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secondary group

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christian_derek
Regular Advisor

secondary group

Hi,

How can I have a users building a file with a secondary group on 11iv3. I have some generic users on the system that have secondary group, in some cases I need to have them building file with one of there secondary, how can I do this.

eg: user TEMP is part of the users group as well as client1, client2 and client3 group.

When the user TEMP is working for client1, I want the file to be built as TEMP:client1, right now they are built as TEMP:users.

Thanks,


Thansk,
3 REPLIES
Patrick Wallek
Honored Contributor

Re: secondary group

You need to make use of the 'newgrp' command.

When executed, as 'newgrp client1' for example, the users group will be changed to the group specified on the command line. In this case the default group will be client1, so any files created will be created with client1 as the group.

The 'newgrp' man page offers more information.
James R. Ferguson
Acclaimed Contributor

Re: secondary group

Hi Christian:

Using the contents of '/etc/group' allows you to use the 'newgrp' command to change a user's group. If you define '/etc/logingroup' you can create _lists_ of user groups. See:

http://www.docs.hp.com/en/B2355-60130/group.4.html

Regards!

...JRF...
Matti_Kurkela
Honored Contributor
Solution

Re: secondary group

The "newgrp" command certainly does the job, but the users must always remember to use it. Sometimes they'll forget, and files will be created with wrong group. If the forgetful user is not reachable when the problem is eventually found, the sysadmin may have to fix the mess.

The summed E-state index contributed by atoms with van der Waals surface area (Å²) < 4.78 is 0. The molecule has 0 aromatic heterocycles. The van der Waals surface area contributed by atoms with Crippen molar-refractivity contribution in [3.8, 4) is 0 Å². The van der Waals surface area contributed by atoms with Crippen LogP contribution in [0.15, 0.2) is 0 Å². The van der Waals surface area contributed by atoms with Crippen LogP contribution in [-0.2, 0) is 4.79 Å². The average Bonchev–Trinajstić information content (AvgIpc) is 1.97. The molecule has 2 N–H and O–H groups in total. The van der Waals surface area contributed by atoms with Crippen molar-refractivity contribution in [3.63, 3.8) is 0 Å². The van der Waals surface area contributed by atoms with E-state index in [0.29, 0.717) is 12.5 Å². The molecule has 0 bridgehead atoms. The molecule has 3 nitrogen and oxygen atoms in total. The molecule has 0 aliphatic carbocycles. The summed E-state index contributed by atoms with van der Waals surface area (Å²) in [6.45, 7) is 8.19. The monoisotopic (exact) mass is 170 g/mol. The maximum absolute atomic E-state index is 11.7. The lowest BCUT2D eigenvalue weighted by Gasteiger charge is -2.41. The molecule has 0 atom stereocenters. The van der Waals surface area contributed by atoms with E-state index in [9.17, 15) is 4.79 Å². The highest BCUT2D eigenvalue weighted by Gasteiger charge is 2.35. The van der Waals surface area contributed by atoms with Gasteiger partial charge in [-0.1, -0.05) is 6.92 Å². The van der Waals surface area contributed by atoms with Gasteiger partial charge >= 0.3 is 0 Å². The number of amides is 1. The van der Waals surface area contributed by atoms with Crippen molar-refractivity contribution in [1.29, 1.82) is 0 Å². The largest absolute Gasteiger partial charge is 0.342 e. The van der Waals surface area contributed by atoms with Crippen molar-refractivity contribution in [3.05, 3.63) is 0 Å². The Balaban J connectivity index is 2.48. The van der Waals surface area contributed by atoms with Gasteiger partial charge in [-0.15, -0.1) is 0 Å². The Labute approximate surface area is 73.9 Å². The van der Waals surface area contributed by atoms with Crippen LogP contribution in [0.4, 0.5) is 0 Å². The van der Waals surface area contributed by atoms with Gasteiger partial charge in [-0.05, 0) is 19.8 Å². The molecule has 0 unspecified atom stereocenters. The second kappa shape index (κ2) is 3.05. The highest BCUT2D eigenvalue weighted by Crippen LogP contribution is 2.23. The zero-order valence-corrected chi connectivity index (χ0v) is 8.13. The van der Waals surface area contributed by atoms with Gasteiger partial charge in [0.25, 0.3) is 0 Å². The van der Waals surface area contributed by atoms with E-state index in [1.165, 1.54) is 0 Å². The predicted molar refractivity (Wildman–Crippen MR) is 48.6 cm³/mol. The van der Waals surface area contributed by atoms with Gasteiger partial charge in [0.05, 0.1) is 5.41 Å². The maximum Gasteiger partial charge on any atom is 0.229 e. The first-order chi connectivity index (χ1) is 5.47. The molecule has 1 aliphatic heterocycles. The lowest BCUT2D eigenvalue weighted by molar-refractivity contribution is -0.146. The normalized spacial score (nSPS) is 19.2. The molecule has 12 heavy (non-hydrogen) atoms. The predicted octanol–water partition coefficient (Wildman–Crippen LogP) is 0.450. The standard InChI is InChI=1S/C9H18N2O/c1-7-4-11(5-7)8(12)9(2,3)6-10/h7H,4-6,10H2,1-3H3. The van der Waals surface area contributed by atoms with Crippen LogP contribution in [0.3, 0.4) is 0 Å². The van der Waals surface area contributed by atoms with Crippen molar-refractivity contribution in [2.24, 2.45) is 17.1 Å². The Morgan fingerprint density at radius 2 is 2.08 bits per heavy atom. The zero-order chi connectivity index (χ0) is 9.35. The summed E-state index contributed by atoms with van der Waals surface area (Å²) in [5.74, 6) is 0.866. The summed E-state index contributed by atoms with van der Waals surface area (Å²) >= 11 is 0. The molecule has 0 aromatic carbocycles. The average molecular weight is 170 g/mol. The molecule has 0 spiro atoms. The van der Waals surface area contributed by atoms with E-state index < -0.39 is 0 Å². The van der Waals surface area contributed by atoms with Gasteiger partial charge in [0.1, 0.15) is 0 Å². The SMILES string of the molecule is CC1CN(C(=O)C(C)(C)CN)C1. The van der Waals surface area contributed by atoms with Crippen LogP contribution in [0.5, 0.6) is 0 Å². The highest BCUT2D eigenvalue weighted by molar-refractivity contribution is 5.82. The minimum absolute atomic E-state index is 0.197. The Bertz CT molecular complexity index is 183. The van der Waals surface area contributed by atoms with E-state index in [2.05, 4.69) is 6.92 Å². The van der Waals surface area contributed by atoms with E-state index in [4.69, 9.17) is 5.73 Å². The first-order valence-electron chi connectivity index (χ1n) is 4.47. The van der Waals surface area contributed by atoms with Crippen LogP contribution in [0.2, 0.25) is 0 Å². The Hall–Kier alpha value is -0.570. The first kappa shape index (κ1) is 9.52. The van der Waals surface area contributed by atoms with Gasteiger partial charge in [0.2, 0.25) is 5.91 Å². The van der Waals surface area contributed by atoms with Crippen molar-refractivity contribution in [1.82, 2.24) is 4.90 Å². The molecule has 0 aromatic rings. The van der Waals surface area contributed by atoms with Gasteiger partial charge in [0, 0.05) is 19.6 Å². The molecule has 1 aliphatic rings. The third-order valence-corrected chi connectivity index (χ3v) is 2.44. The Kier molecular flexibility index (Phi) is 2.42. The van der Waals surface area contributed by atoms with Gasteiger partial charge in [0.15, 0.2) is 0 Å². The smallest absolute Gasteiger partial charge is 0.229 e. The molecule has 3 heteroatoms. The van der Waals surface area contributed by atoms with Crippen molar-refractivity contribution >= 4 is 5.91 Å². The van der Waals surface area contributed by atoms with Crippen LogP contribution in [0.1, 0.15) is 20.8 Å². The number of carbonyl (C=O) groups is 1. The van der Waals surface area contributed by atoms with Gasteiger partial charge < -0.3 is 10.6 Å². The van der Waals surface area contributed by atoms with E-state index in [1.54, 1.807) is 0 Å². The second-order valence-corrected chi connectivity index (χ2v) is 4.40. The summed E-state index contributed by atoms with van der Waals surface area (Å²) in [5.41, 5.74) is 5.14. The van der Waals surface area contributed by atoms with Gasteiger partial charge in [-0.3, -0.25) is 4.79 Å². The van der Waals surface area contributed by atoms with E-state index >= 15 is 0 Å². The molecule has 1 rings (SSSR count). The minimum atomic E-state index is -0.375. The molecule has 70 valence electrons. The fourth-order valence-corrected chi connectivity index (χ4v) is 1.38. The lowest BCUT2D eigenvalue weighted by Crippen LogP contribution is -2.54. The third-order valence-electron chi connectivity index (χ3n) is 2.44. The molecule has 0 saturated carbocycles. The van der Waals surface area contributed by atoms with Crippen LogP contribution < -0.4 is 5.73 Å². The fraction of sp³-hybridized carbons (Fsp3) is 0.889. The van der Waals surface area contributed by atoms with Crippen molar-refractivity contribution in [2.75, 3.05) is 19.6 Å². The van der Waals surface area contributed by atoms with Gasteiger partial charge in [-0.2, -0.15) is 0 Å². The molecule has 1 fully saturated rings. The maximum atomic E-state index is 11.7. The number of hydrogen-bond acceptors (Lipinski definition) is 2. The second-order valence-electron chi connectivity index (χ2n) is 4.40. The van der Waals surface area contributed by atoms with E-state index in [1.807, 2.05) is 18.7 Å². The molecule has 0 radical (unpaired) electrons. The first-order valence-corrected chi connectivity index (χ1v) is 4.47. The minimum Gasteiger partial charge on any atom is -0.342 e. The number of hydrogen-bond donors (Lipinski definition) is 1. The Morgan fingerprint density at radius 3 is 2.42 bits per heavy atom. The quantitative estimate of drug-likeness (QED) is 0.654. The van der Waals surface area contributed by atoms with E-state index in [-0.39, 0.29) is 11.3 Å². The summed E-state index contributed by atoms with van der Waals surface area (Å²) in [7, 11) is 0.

It's much better if the system could assign the correct group to files automatically... and yes, it can do exactly that.

Let's assume you have three directories:
/work/client1
/work/client2
/work/client3

You have probably already set their permissions to something like this, so that the users can access each directory if they belong to the respective group:

chgrp client1 /work/client1
chgrp client2 /work/client2
chgrp client3 /work/client3

chmod 770 /work/client1 /work/client2 /work/client3

Now, set the "setgid" bit on the directories:

chmod g+s /work/client1 /work/client2 /work/client3

(You could also specify all the permissions at once numerically as "chmod 2770" if you wish...)

The directory permissions will look like this: drwxrws---

Now, when the user creates a file in e.g. /work/client2/ directory, the file will be automatically owned by the client2 group. The user does not need to use the "newgrp" command: the file gets the right group 100% automatically.

And here's another clever thing: if the user creates a sub-directory in a directory has the setgid bit set, the sub-directory will inherit both the correct group membership and the setgid bit.

MK
MK